Strategic needs receive Council focus
by JOYANNA LOVE Banner Senior Staff Writer
Jan 14, 2014 | 960 views | 0 0 comments | 14 14 recommendations | email to a friend | print
Several needs mentioned during a lengthy Cleveland City Council strategic planning meeting were designated as immediate needs at its voting session Monday.

Councilman Bill Estes made a motion that funding be approved for extension of the Cleveland/Bradley County Greenway, the South Cleveland Community Center and College Hill gym renovations.

All of the motions were passed contingent on City Manager Janice Casteel and city finance director Shawn McKay finding money in the budget for the projects. Casteel said the money could potentially come from the general fund.

Of the projected $40.4 million revenue for the 2013-14 fiscal year, $24.1 million has already been collected, McKay reported. The fiscal year began in July. Taxes and intergovernmental fees are the two largest forms of funding for the city.

During the strategic planning session earlier in the day, director of development and engineering Jonathan Jobe presented four options to the Council on ways to start getting the Greenway to Inman Street.

“This is going to be one of the most challenging phases to construct,” Jobe said.

The option the Council approved would extend the paved pathway approximately 1,000 feet south of Willow Street. Jobe said he had already been in contact with the owner about granting an easement to the Greenway. The owner of the three properties which would be affected agreed. The city public works department would do the actual work.

Estes said he saw this project as a starting point to the long-range goal of the linear park. He said going forward with this portion would build momentum for the completion. More grants may also be secured in the future as the decisions are made about how to move forward.

Rita Hannah of the South Cleveland Community Center expressed the need for renovations and updated equipment for the facility’s weight room, renovations to a restroom and pavement needs on the parking lot.

Hannah said the restroom did not meet Americans with Disabilities Act standards and that a drain in the floor had rusted.

“I noticed a lot of water standing in there from the pool area and stuff, so I had a plumber come in and check the drains and apparently they have rusted out and the water won’t go anywhere except out under the floor there, and it is causing the floor to sink,” Hannah said. “We thought we needed to get that taken care of before ... doing anything with the ADA (standards).”

Estes said he saw this as an immediate need because the moisture could affect the foundation of the building. During Hannah’s presentation the project was estimated to cost $80,000.

Estimated cost for expanding the weight room and adding new and updated equipment was $10,000. Parking lot work was estimated at $16,400. These projects were not addressed and may be discussed at the budget planning session in March.

The College Hill Recreation Center also had some needs.

“I met with a structural engineer at College Hill … they said it is structurally sound,” Parks and Recreation Director Patti Petitt said. “Back in ’77 they did some work on the gym and it has started cracking again.”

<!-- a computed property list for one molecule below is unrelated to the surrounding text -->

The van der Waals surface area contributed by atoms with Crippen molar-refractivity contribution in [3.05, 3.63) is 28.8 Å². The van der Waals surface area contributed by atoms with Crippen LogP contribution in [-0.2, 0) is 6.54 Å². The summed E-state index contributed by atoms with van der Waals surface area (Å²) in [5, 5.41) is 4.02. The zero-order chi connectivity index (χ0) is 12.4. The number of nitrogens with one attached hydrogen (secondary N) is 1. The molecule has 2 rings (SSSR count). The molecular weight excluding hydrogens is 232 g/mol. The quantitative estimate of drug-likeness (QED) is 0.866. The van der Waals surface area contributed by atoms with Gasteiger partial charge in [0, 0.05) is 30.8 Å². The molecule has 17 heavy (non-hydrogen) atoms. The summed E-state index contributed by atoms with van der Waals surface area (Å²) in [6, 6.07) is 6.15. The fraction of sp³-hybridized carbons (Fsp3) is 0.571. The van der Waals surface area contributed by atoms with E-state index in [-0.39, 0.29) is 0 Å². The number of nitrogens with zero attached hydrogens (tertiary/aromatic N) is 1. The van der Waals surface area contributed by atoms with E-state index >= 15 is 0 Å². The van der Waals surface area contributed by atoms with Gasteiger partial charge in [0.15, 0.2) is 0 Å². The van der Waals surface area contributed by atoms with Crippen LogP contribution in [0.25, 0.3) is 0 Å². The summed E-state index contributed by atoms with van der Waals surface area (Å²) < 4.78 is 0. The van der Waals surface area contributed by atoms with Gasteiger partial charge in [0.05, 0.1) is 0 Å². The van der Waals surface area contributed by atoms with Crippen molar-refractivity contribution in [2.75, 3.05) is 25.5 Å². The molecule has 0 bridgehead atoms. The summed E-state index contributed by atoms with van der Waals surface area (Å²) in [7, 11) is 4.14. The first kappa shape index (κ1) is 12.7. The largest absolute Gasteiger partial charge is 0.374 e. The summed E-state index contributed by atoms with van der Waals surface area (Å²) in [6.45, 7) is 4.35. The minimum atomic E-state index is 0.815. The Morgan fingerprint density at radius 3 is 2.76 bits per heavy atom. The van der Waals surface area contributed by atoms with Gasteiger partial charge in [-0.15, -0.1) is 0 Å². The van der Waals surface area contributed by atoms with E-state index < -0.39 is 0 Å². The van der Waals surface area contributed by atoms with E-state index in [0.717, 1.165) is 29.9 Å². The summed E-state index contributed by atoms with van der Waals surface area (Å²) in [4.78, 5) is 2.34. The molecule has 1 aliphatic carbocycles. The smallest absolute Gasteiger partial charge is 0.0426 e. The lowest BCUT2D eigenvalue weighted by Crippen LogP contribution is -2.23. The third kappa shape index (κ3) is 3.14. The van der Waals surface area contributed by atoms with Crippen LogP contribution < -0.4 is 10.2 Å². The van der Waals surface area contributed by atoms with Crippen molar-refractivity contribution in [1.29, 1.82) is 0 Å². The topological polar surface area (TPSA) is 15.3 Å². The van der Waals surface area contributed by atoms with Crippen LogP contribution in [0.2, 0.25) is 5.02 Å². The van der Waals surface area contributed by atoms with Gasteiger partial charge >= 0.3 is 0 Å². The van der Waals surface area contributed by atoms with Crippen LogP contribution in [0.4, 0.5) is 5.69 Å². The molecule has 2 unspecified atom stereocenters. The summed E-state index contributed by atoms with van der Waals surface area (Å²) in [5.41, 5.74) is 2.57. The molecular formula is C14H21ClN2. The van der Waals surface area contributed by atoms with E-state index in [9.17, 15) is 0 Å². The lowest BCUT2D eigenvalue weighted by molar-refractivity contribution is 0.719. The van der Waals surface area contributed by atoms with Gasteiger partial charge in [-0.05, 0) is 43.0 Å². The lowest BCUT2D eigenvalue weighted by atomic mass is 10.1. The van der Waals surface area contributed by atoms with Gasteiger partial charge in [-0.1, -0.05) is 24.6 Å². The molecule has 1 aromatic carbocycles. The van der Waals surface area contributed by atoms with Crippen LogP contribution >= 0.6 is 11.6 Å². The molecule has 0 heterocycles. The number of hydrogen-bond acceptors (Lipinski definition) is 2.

Fixing drainage issues and reinforcing the wall should fix the problem, according to Petitt.

Architect Doug Caywood said the wall would not need to be torn down because it was not a load-bearing wall and the fixes should be sufficient. The project was estimated to cost $15,000.

The Council also approved the purchase of a new piece of equipment for the public works department. Public Works Director Tommy Myers said the money for the equipment is in the department’s budget. He said this would allow his bulk debris pickup teams to run each of the 10 routes once a week. He said this would eliminate calls from residents concerned about when the debris would be picked up.

Other departments presenting needs during the planning session included the fire department, airport and Cleveland City Schools.

“Cleveland continues to grow … and if we don’t continue to grow we are going to outgrow our services,” Fire Chief Steve Haun said of his department.

The importance of constructing the proposed station on Westland Drive and renovating Fire Station No. 4 were highlighted.

He also recommended a new station near the jetport in case there would be any jet fuel-related incidents.

Haun also said he would also like to begin switching his trucks over to Pierce trucks so all the trucks have the same type of engine.

At the airport, an extension of the runway by 500 feet and the redesign of a taxiway are underway. Needs for the future include more T-hangars. Director of Operations Mark Fidler said these would be less expensive to construct than the current hangars because the infrastructure is already in place.

Estes asked when the revenue from the T-hangars would reimburse the cost of construction. Fidler said the hangars are generating $68,000 per year. At this rate, the hangars will recoup the construction costs in 20 years.

The Jetport is also generating revenue by renting out its conference rooms.

A detailed article on the needs presented by Cleveland City Schools will be featured in Wednesday’s edition of the Cleveland Daily Banner.